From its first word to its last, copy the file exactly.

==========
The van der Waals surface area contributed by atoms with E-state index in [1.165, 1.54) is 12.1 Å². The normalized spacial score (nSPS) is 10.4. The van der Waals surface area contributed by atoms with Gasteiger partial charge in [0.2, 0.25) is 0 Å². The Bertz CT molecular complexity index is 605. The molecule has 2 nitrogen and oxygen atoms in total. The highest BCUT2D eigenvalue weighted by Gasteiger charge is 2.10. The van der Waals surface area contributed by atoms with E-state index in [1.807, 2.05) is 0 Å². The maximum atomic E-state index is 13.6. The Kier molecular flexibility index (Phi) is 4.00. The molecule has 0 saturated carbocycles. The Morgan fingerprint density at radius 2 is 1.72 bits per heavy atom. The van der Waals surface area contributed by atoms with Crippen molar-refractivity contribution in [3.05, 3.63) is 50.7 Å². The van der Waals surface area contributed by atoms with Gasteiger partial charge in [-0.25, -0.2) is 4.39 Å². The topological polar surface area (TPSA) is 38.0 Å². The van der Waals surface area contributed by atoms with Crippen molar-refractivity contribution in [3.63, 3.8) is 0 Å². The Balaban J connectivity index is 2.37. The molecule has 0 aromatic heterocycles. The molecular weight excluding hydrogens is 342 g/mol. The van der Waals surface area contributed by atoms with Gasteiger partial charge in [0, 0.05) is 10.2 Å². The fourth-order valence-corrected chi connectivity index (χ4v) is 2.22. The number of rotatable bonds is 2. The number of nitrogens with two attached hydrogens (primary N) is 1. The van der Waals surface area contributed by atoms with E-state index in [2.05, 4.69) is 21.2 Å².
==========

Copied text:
The van der Waals surface area contributed by atoms with E-state index in [1.165, 1.54) is 12.1 Å². The normalized spacial score (nSPS) is 10.4. The van der Waals surface area contributed by atoms with Gasteiger partial charge in [0.2, 0.25) is 0 Å². The Bertz CT molecular complexity index is 605. The molecule has 2 nitrogen and oxygen atoms in total. The highest BCUT2D eigenvalue weighted by Gasteiger charge is 2.10. The van der Waals surface area contributed by atoms with E-state index in [1.807, 2.05) is 0 Å². The maximum atomic E-state index is 13.6. The Kier molecular flexibility index (Phi) is 4.00. The molecule has 0 saturated carbocycles. The Morgan fingerprint density at radius 2 is 1.72 bits per heavy atom. The van der Waals surface area contributed by atoms with Crippen molar-refractivity contribution in [3.05, 3.63) is 50.7 Å². The van der Waals surface area contributed by atoms with Gasteiger partial charge in [-0.25, -0.2) is 4.39 Å². The topological polar surface area (TPSA) is 38.0 Å². The van der Waals surface area contributed by atoms with Crippen molar-refractivity contribution in [3.63, 3.8) is 0 Å². The Balaban J connectivity index is 2.37. The molecule has 0 aromatic heterocycles. The molecular weight excluding hydrogens is 342 g/mol. The van der Waals surface area contributed by atoms with Gasteiger partial charge in [0, 0.05) is 10.2 Å². The fourth-order valence-corrected chi connectivity index (χ4v) is 2.22. The number of rotatable bonds is 2. The number of nitrogens with two attached hydrogens (primary N) is 1. The van der Waals surface area contributed by atoms with E-state index in [2.05, 4.69) is 21.2 Å².